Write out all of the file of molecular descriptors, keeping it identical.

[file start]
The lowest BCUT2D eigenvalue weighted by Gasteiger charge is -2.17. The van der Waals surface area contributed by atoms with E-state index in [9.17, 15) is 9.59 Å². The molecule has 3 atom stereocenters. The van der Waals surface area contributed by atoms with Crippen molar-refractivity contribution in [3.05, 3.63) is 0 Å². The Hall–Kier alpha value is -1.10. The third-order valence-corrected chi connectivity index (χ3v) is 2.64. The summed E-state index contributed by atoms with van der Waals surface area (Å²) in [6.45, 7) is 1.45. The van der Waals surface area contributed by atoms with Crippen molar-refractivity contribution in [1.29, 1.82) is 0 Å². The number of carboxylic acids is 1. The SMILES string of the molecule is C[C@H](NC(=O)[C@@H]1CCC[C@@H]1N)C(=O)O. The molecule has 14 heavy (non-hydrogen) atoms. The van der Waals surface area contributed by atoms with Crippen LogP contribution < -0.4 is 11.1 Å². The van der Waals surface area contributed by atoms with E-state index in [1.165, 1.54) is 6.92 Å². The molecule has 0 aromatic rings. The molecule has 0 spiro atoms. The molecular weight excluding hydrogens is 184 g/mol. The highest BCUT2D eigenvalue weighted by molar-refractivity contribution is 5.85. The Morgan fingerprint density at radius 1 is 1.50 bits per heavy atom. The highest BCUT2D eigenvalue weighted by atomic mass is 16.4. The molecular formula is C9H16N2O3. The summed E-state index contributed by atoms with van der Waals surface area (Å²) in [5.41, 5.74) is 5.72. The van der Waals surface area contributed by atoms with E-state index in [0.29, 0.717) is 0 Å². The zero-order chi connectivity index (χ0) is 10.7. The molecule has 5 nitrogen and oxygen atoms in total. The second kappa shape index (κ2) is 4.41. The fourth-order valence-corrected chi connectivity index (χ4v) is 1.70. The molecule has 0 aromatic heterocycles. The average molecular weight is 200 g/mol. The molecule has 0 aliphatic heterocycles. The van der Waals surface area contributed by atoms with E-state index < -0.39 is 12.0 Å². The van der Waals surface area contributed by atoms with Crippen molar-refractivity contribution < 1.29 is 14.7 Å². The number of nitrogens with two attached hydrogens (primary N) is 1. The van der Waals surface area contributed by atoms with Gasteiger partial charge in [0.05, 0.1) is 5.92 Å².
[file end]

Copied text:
The lowest BCUT2D eigenvalue weighted by Gasteiger charge is -2.17. The van der Waals surface area contributed by atoms with E-state index in [9.17, 15) is 9.59 Å². The molecule has 3 atom stereocenters. The van der Waals surface area contributed by atoms with Crippen molar-refractivity contribution in [3.05, 3.63) is 0 Å². The Hall–Kier alpha value is -1.10. The third-order valence-corrected chi connectivity index (χ3v) is 2.64. The summed E-state index contributed by atoms with van der Waals surface area (Å²) in [6.45, 7) is 1.45. The van der Waals surface area contributed by atoms with Crippen molar-refractivity contribution in [1.29, 1.82) is 0 Å². The number of carboxylic acids is 1. The SMILES string of the molecule is C[C@H](NC(=O)[C@@H]1CCC[C@@H]1N)C(=O)O. The molecule has 14 heavy (non-hydrogen) atoms. The van der Waals surface area contributed by atoms with Crippen LogP contribution < -0.4 is 11.1 Å². The van der Waals surface area contributed by atoms with E-state index in [1.165, 1.54) is 6.92 Å². The molecule has 0 aromatic rings. The molecule has 0 spiro atoms. The molecular weight excluding hydrogens is 184 g/mol. The highest BCUT2D eigenvalue weighted by molar-refractivity contribution is 5.85. The Morgan fingerprint density at radius 1 is 1.50 bits per heavy atom. The highest BCUT2D eigenvalue weighted by atomic mass is 16.4. The molecular formula is C9H16N2O3. The summed E-state index contributed by atoms with van der Waals surface area (Å²) in [5.41, 5.74) is 5.72. The van der Waals surface area contributed by atoms with E-state index in [0.29, 0.717) is 0 Å². The zero-order chi connectivity index (χ0) is 10.7. The molecule has 5 nitrogen and oxygen atoms in total. The second kappa shape index (κ2) is 4.41. The fourth-order valence-corrected chi connectivity index (χ4v) is 1.70. The molecule has 0 aromatic heterocycles. The average molecular weight is 200 g/mol. The molecule has 0 aliphatic heterocycles. The van der Waals surface area contributed by atoms with E-state index < -0.39 is 12.0 Å². The van der Waals surface area contributed by atoms with Crippen molar-refractivity contribution < 1.29 is 14.7 Å². The number of nitrogens with two attached hydrogens (primary N) is 1. The van der Waals surface area contributed by atoms with Gasteiger partial charge in [0.05, 0.1) is 5.92 Å².